To tackle the growing e-waste challenge we need to start thinking differently about technology
Across the globe up to 50 million tonnes of electronics are expected to be thrown out or abandoned this year. That's a staggering number - millions upon millions of laptops, mobile phones and other gadgets simply consigned to the scrapheap, with all their precious materials and valuable engineering left to degrade.
The frustrating thing is, many of these devices are repairable. And yet, one of the major reasons why the world's e-waste scrap heap is growing so rapidly is that few people are repairing their technology when it breaks.
It's down to a number of factors: the upgrade system of ownership that encourages users to hand in their devices regularly for a new model, no questions asked; the scourge of planned obsolescence that renders older technology useless in the face of new software; the simple lack of consumer knowledge about how easy it can be to replace a cracked screen, switch a battery or rewire a circuit.
All this waste has a major environmental impact. Demand for new devices means more mining for precious materials such as coltan, which is primarily recovered from conflict-stricken regions like the Congo. This often takes place in unsafe conditions using child labour. The disposal of old technology is also at the root of major pollution problems at dumpsites like Agbogbloshie in Ghana, where workers are exposed to carcinogenic chemicals as they attempt to sort through e-waste shipped from the West. That's without mentioning the significant amount of energy that goes into designing, manufacturing and shipping technology around the world, only for it to be discarded a year or two later.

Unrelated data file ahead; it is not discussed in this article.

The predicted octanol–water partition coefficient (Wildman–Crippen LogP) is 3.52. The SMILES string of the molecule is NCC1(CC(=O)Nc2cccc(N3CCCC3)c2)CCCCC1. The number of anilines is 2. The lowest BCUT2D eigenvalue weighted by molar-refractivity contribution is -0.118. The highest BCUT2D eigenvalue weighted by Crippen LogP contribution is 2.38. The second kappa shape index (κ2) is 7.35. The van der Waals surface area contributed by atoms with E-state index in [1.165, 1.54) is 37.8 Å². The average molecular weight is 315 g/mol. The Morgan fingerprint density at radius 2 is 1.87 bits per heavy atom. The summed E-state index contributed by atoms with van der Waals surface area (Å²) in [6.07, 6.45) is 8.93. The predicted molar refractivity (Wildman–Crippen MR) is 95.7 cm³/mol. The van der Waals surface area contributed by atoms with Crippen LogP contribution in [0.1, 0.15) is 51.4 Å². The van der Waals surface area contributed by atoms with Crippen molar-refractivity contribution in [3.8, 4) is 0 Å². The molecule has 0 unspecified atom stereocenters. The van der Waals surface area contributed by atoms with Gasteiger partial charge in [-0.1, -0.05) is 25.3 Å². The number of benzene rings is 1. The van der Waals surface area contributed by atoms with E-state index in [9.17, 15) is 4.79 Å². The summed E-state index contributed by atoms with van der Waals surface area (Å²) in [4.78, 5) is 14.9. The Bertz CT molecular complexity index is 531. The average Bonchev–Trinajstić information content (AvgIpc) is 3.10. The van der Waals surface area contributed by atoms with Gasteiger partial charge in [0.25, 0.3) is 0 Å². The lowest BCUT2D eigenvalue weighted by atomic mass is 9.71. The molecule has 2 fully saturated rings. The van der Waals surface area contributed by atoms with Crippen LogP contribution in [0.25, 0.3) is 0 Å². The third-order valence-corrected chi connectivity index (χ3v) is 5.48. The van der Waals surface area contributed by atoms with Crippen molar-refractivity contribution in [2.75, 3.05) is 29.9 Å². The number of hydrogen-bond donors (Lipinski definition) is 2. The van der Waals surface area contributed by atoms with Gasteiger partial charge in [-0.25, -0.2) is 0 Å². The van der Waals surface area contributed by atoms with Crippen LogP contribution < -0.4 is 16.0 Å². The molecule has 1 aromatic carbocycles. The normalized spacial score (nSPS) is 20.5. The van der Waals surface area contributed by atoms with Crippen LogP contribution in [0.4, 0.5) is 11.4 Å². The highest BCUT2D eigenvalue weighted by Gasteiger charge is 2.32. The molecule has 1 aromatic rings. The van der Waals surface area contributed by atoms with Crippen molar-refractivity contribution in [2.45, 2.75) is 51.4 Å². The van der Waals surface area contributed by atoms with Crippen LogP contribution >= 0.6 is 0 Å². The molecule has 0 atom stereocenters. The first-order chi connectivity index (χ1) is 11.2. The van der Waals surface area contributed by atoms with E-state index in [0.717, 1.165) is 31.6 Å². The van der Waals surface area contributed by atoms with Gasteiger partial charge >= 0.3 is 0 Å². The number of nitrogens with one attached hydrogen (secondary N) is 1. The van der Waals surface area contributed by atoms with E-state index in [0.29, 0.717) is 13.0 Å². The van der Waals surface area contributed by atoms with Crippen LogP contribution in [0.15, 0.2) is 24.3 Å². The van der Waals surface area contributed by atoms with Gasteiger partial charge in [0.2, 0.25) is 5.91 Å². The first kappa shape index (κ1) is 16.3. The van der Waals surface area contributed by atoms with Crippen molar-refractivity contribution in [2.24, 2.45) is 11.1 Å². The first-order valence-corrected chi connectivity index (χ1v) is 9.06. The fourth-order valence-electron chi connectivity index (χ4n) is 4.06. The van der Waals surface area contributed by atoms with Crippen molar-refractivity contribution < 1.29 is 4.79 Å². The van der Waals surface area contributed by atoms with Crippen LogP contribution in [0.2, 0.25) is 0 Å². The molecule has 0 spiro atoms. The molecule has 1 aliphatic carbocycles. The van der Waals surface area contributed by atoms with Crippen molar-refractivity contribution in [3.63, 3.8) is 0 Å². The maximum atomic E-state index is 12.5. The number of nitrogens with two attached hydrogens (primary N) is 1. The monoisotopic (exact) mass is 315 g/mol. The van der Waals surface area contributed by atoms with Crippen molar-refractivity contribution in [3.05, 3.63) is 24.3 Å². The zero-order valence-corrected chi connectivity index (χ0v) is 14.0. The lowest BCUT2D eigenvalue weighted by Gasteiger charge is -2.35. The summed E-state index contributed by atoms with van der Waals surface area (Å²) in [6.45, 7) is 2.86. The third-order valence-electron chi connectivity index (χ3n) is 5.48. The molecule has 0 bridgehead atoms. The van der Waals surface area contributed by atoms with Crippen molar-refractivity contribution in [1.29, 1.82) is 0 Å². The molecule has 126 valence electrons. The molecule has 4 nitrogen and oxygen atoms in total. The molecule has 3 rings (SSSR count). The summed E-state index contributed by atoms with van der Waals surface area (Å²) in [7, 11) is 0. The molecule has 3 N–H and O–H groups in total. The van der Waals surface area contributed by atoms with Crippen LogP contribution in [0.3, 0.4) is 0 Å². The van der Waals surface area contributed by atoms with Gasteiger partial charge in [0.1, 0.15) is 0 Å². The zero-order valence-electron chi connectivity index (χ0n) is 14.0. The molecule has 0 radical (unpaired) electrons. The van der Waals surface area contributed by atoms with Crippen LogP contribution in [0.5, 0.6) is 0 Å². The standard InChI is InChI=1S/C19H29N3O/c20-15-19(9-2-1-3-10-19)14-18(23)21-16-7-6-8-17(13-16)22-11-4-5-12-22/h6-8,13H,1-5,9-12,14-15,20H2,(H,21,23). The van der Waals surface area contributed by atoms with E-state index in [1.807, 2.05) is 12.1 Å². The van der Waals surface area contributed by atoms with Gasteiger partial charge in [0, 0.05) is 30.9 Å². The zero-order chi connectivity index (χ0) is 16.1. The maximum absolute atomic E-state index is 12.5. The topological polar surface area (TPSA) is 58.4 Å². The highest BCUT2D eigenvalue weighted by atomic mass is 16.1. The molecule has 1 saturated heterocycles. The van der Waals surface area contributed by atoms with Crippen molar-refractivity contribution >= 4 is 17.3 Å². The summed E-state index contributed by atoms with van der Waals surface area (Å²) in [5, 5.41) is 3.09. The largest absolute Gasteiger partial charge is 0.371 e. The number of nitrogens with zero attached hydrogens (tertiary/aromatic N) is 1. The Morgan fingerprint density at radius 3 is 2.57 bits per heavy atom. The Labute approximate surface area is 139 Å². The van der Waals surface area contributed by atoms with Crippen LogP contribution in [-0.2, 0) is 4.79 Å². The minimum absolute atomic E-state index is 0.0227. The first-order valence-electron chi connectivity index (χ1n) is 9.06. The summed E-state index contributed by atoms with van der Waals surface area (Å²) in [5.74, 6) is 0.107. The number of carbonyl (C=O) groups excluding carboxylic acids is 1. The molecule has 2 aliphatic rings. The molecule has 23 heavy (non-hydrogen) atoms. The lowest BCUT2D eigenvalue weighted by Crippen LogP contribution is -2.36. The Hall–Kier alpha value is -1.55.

At iMend.com, we are keen to promote the benefits of repair and reuse. Every month we repair around 7,000 - 8,000 phones and tablets for businesses and consumers across the country. For every phone we return to a customer back in working order, we are chipping away at the e-waste mountain and extending the lifespan of valuable equipment. We keep technology in full working order for years - we regularly repair the iPhone 4 for example, which came out in 2010.
It's not just the environmental benefits that make repairing the smart move for both businesses and consumer tech users. The average cost of a mobile phone repair at iMend is just £60 - brand new devices cost at least double that, and regularly can cost ten times more. That can be a major saving for an individual or a business to enjoy.
When asked about repairing technology, consumers regularly cite distrust of commercial repair operators as a barrier. Customer trust is something we take very seriously at iMend, which is why all our technicians are background and DBS checked, and our central repair centre is data protected, so your personal information is kept secure. We are also the only company in the UK that has a nationwide call-out, on-site iPhone repair service, so you can have peace of mind that we can come out to you and repair your technology in front of you wherever you are in the UK.
As a company, we are seeing more and more people embracing a repair and reuse philosophy, for both the environmental and financial benefits. SIM-only contracts are making it easier than ever to sweat assets for their full life, while the novelty of incremental upgrades is starting to wear thin.
It's a journey we must continue on if we are to have a hope of tackling the world's e-waste mountain. Put simply, we must value the devices we already own and not treat them as disposable items. This isn't an onerous task - it's cheaper, greener and more rewarding than spending money hand over fist on new gadgets. We talk all the time about smart technology, but it's clear where the smart money should go.
Learn more about iMend here.